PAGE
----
Weekly Podcast: Ethereum, Maersk, Paradise Papers, Yahoo and Equifax (yet again)

This week, we discuss a vulnerability that’s caused $280 million of the cryptocurrency Ethereum to be frozen, the cost of NotPetya to AP Moller-Maersk, the data breach at law firm Appleby, and the former Yahoo and Equifax CEOs’ grilling by Senators.

Hello and welcome to the IT Governance podcast for Friday, 10 November 2017. Here are this week’s stories.

Users of the digital currency Ethereum are more than a little annoyed this week after a vulnerability in its Parity Wallet allowed one user to accidentally take control of about $280 million of the cryptocurrency and then freeze it – perhaps permanently.

584 wallets, owned by 573 people, have been affected.

After a criminal managed to exploit vulnerabilities in Parity’s multi-signature code and steal about $30 million worth of Ethereum in July, Parity updated its Parity Wallet library. “Unfortunately,” as Parity explained in a security alert issued on Wednesday, “that code contained another vulnerability which was undiscovered at the time – it was possible to turn the Parity Wallet library contract into a regular multi-sig wallet and become an owner of it by calling the initWallet function. It is our current understanding that this vulnerability was triggered accidentally on 6th Nov 2017 […] subsequently a user deleted the library-turned-into-wallet, wiping out the library code which in turn rendered all multi-sig contracts unusable and funds frozen since their logic (any state-modifying function) was inside the library. […] This means that currently no funds can be moved out of the multi-sig wallets.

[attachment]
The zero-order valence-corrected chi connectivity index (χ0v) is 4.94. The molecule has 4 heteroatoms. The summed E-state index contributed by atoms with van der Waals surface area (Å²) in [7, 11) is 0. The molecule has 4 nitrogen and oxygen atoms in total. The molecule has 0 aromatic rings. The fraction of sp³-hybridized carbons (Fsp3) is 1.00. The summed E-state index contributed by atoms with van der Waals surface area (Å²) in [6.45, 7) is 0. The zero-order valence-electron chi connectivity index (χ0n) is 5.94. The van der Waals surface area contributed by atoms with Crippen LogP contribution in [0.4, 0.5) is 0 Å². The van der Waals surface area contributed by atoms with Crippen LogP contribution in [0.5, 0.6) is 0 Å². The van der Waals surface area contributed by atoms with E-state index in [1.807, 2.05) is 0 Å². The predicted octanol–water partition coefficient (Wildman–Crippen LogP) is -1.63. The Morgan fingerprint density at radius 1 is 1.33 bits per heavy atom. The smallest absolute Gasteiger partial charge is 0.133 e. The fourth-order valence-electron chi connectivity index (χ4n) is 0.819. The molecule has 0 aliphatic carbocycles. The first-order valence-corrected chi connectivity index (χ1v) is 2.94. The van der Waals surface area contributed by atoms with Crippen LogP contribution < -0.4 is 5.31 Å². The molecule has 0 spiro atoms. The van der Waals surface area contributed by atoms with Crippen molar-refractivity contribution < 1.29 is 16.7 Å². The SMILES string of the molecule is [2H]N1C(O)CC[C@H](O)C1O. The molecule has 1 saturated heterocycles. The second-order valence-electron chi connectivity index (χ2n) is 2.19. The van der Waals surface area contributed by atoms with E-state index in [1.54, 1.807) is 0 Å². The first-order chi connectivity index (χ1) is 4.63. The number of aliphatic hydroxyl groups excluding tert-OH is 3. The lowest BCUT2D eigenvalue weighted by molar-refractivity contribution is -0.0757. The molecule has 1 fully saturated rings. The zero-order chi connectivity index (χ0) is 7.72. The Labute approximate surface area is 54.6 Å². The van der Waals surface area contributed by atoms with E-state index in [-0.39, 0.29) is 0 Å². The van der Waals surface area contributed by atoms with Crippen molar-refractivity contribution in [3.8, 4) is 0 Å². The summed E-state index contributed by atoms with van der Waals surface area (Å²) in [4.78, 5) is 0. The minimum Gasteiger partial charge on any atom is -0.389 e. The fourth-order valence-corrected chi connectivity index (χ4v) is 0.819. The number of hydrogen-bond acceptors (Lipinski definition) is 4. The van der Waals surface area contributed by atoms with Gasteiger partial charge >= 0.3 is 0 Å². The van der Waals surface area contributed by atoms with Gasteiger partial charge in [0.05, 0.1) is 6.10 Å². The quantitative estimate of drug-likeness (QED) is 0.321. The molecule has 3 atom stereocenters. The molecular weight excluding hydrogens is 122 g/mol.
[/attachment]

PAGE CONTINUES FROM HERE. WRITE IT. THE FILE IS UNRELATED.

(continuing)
“We are analysing the situation and will release an update with further details shortly.”

Oops.

The Danish shipping giant AP Moller-Maersk has reported that June’s NotPetya ransomware infection cost it between $250 and $300 million, in line with its August forecast. “The cyber-attack primarily impacted July and August, while contingencies related to recovery from the cyber-attack resulted in a negative development on volumes, utilisation and unit cost performance throughout the quarter,” it said in its financial report for Q3 2017.

The incident highlights a worrying trend in the industry. According to a recent survey by Futurenautics, 39% of ship operators experienced a cyber attack in the past 12 months, and 44% think their current defences aren’t effective at repelling cyber attacks.

Peter Broadhurst of Inmarsat Maritime told shipping news site ship-technology.com this week that “The connected ship is becoming more of a normality and the use of IT and more importantly OT [operational technology] on ships is starting to take a hold. What we’ve not been very good at is securing those services”, instead “treating cyber security as a bolt-on to what we’ve got, as opposed to designing it in”.

He added: “The mindset of maritime is that you build a ship and it lasts fifteen or twenty years, and so you don’t need to upgrade it, when actually from an IT perspective that’s not the way it works.”